Elizabeth May: Mr. Speaker, we are looking at time allocation on this complex bill and less time to get at it. However, I can see from presentations from first nations, such as the one from B.C. Regional Chief Jody Wilson-Raybould, that there is acknowledgement that the bill represents some progress. At the same time, there is deep concern that it is not the right way to move toward a transition to greater self-government.
Given time allocation, does my friend for Western Arctic think there is going to be any way that we can repair the things that are wrong with the bill and pass it in a form that would meet with the approval of first nations across Canada?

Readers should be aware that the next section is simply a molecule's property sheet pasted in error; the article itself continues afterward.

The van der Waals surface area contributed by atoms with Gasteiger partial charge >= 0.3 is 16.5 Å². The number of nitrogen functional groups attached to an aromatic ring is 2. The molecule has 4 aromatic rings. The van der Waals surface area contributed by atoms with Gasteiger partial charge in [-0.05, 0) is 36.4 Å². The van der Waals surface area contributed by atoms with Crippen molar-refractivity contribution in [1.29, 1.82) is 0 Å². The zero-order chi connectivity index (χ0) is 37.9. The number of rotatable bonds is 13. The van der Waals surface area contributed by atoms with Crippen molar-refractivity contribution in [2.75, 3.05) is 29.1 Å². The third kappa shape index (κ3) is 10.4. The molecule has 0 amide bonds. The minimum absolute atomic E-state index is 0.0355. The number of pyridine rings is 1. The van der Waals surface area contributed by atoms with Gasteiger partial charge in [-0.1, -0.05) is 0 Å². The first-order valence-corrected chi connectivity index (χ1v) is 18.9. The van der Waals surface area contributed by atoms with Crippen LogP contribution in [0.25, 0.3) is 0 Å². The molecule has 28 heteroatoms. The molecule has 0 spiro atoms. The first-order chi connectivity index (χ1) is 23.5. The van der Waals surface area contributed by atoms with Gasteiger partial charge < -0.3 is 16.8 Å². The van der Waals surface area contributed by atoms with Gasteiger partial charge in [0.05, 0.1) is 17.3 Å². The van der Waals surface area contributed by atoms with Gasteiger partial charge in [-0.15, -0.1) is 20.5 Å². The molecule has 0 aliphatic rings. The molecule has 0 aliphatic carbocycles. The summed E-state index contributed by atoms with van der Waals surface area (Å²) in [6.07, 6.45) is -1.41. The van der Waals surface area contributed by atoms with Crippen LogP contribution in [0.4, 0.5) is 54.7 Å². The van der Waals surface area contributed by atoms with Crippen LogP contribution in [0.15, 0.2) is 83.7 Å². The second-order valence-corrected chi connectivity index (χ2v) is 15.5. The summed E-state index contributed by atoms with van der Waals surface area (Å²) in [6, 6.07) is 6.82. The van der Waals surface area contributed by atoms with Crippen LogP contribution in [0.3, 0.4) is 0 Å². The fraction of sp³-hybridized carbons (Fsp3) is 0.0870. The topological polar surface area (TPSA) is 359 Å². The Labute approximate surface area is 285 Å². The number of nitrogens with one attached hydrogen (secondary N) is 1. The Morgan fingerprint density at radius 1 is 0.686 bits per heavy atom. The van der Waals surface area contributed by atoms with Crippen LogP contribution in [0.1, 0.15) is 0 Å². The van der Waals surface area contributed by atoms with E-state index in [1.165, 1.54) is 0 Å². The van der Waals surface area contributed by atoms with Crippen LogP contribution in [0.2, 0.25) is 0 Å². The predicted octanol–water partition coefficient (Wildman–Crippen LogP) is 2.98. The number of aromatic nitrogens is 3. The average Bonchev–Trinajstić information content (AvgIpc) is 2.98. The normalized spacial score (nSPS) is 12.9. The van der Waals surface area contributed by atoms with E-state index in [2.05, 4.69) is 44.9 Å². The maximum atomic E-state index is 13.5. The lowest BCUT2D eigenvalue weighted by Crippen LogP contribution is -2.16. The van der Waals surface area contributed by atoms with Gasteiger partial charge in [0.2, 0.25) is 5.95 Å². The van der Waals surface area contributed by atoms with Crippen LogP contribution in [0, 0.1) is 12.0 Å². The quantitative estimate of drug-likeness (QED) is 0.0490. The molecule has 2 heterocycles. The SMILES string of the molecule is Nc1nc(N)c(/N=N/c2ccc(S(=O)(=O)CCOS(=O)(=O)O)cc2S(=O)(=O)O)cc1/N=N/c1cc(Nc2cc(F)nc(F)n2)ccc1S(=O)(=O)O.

Dennis Bevington: Mr. Speaker, I am afraid that is simply not going to happen, whether time allocation occurs or not. The Conservative majority government has chosen not to deal with amendments in a good fashion on the aboriginal affairs committee for the last two years that I have sat on it.
A good example was Bill C-47, a bill that deals only with specific regions of the country. Representatives of those regions of the country put forward 50 amendments. New Democrats brought them forward and the Conservatives chose not only to vote against them but to not even speak to them. Once a bill is written, they do not seem to be interested at all in trying to work with the bill to make sure it is in a good fashion. The consultation is weak. Witnesses now would rather not come to the aboriginal affairs committee because they see it as a waste of their time.
The process is falling apart around the Conservative government, and it keeps pushing forward with these bills.